The new labour struggle: less work, same pay, and basic income for all
We’ve also moved into a different phase of automation, a “fourth industrial revolution” where artificial intelligence and machine learning can do the work of accountants, lawyers and other professionals.
The logical solution would be to enjoy such automation by working less (while the amount of stuff produced remains the same with machines’ help). Instead, those of us lucky enough to be formally employed still work nominally 40-hour weeks (in reality too often working far more) while ever more people can’t find any steady employment.
The fruits of soaring productivity growth and the wealth generated by automation are not being redistributed via rising salaries or shorter working hours. Instead they are captured by a tiny global elite. The richest 1% now has more wealth than the rest of the world put together. Yet there isn’t a mass organised struggle explicitly calling for a redistribution of wealth and work
As productivity grew and each worker could produce ever more output, we consumed more and more stuff so that full time, 40-hour-a-week employment could stay stable. Now we’ve reached our limits, with climate change, pollution, deforestation and extinction spiralling out of control. We can’t afford to keep consuming ever more.
South Africa’s inequality isn’t just a matter of income or wealth. It’s also a matter of working hours – some people have too many, some none at all.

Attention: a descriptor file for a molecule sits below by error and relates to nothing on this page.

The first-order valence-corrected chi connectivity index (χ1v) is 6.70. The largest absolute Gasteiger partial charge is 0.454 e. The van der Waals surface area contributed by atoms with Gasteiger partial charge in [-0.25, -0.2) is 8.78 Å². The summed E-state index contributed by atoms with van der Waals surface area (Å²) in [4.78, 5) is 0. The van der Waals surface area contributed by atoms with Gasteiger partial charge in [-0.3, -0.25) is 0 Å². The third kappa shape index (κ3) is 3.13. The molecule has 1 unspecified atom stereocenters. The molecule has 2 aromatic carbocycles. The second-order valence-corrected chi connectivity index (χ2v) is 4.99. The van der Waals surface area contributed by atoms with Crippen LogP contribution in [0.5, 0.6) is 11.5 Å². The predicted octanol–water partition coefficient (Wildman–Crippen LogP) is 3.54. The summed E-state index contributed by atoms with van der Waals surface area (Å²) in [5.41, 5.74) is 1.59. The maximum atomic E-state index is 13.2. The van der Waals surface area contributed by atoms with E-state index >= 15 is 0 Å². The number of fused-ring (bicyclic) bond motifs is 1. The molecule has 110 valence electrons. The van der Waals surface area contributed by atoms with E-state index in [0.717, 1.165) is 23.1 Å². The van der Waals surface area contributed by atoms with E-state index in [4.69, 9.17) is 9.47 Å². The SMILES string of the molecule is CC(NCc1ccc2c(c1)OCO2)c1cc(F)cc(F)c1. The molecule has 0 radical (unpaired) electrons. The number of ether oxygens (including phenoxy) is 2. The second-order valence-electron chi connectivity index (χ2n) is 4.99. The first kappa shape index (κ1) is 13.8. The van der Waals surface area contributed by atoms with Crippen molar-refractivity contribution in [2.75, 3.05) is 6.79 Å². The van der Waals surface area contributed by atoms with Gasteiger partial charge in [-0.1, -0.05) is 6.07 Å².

The simplest proposal to achieve this is the universal basic income guarantee: the idea that everyone gets enough cash every month to cover essential living costs, no matter what. It’s a redistributory measure. If you earn enough to not need it, you give it back to the communal pot when paying your taxes.
If that aspect is taken into account, the proposal is surprisingly affordable. It could also end poverty, stem inequality, enable work that isn’t valued by capitalist markets (such as care work or the arts), and empower workers to bargain for better conditions without the fear of starvation or homelessness.
What we need are shorter working hours and a universal basic income. In other words, a leisure movement – not a labour movement.
This proposal is also radical because it challenges the unopposed accumulation of wealth amongst a small elite. It will certainly be opposed by the very wealthy. But then, so were calls for a 40-hour work week.
Read the full article at the Conversation